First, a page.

My home town has a population of 1550 and one motel for lodging. While staying there the Amish topic came up over a cup of coffee. The owners are lots of fun, full of stories, and they will often have Amish lodging with them. Nothing like a cup of coffee and a story about the Amish! The Amish out in the country…live…well I’ve already told you how they live…and the out-of-town company prefers to stay in town with running water and a toilet inside! Yah-hoo!

        Having an ex Amish friend who grew up in Indiana, says that his Amish brothers and sisters have a good life style. No roughing it so to say.

        I went to school with Amish kids, we saw them in town, the locals ventured out to do business with them, we got to be friends, and as a community we only knew their way of life. It wasn’t until years later when I visited Amish in other communities that I learned how different their life styles can be.

        We have visited the Amish many times in the Kingston/Dalton area as I’ve told you in the past. The Mrs, myself and a another couple went to visit friends and I had written them and said we were bringing supper along. After supper it was time to do the dishes and I saw steam coming out of the dishwater! I asked, Do you have running hot water? The Amish Mrs looked at me kind of silly like…well, duh…of course we have running hot water. And I thought wow..you guys are modern! Ha ha! When we have eaten with an Amish family the hot water for dishes comes off the stove in a tea kettle…not out of a faucet! Erik, I’m hear to tell ya, I was-a-learning a new way to be Amish! (This was only about three years ago.)

        Keep them stories coming, and we the readers will all learn a new thing or two! 🙂

        Tomorrow in church I’ll be happy to be sitting in a pew and not on a backless bench for three hours!
        Happy Father’s Day to all the dads!
        Blessings ahead, Terry

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        Comment on bathing among the Amish (June 20th, 2015 at 21:43)

        bathing among the Amish

        okay, here is a question relating to bathing without indoor plumbing, how common is actual sponge bathing among non-indoor-plumbing Amish?

        I know this is delving into stereotypes and myths, but if your forbidden indoor plumbing, what are your other options, and I’m 20 percent sure that the most conservative Amish person won’t jump into their property’s pond (if they have one), get au naturel (spelling?) and clean up that way owing to a likelihood of things like leeches and the next leech like thing – English shutter-bugs… (okay, joke there)

        I apologize if I’ve offended anyone, I don’t mean to, I feel it is an honest question…

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          Eli Stutzman
          Comment on The 5 Hardest Things About Living With The Amish (June 21st, 2015 at 21:18)

          Well, the hardest adjustment I still experience is actually the lack of a bathroom/toilet. Coming from the most conservative branch, toilets were outside and for women only. Visiting relatives means get used to the smell in the heat of summer. I understand some of ours have graduated to using toilet paper instead of the proverbial catalog, the ultimate recycle.
          As for bathing, the winter is the most challenging. Sponge method was used during the coldest months, and weekly at that. Saturday night, wash neck and ears, hands and feet. Mother would begin with one of the brood and work her way through until all the young ones were appropriately scrubbed. The older ones had to scrub their own selves in the same manner.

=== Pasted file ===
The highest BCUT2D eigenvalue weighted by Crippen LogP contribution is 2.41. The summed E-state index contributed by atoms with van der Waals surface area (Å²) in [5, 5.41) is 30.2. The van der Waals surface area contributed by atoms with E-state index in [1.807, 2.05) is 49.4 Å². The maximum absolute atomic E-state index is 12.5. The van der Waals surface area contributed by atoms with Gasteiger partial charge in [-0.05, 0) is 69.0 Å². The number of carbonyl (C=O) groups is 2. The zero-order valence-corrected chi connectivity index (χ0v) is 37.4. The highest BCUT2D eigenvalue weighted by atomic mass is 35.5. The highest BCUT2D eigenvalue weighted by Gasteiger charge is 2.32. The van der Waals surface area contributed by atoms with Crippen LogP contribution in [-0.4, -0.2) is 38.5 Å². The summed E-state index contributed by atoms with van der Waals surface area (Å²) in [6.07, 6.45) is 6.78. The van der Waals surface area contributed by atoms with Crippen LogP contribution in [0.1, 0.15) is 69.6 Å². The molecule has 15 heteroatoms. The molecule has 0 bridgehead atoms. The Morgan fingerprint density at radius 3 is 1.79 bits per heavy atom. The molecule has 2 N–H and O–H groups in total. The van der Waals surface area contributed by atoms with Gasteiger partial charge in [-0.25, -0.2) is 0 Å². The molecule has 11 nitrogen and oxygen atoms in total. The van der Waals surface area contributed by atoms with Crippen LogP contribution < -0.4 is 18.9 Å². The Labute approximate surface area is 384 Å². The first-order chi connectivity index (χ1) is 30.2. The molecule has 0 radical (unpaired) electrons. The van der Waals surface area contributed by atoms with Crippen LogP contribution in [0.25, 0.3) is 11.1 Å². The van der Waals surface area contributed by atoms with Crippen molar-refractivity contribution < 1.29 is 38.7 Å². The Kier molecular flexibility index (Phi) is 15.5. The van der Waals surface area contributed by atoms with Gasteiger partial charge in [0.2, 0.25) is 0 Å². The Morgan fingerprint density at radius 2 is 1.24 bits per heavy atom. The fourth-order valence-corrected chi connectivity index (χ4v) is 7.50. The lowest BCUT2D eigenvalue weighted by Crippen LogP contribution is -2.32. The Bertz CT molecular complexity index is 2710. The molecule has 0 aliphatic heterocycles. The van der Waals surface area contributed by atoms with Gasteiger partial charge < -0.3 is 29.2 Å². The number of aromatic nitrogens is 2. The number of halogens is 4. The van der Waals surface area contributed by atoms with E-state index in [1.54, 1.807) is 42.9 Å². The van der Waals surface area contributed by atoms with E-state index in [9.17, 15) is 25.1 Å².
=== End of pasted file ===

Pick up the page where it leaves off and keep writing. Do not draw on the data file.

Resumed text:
Summertime, the wash-house served as a bathing facility with water conservation practiced. Remember. it takes a lot of effort to heat enough water in an iron kettle to bathe one person, let alone five or six. Lets just say the water was well used.
          I suppose that is still their practice. And no, nobody ever complained to us that we smelled. At least, not to our face. Understand that it wasn’t too long ago your ancestors too lived like this.

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    Diane Paulson
    Comment on Good Idea! (June 20th, 2015 at 08:47)

    Good Idea!

    “Order-man”, I love that idea! Only the camps should include us English adults too. I’m not sure I could get my air condition loving husband to join up, though. I’d bring my best friend instead.

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    MaryAnn Pepe
    Comment on Staying with the Amish (June 20th, 2015 at 10:09)

    Staying with the Amish

    Eric, I am always fascinated by your personal stories. I am just curious as to how one would get to stay with an Amish family? When I last visited Lancaster, I found nothing in the pamphlets that advertise this. The best I could do was get a pen-pal which was exciting to me.

    • MaryAnn the best I can say is make friends as you are doing and that may lead to a chance to visit. The first time I stayed in an Amish home I actually wrote a family I had kind of gotten to know saying I was coming to visit and simply asked if I could 🙂 They were brave enough to say yes, and my family and theirs have become close since then to the point that they’ve been down to NC to visit on a few occasions as well. I don’t really know that anyone is doing this sort of thing as a formal business and whether something like that would even work (though I won’t be surprised if I hear about Amish homestays at some point). There are some Amish-run B and Bs but of course that is different than actually staying in an Amish home.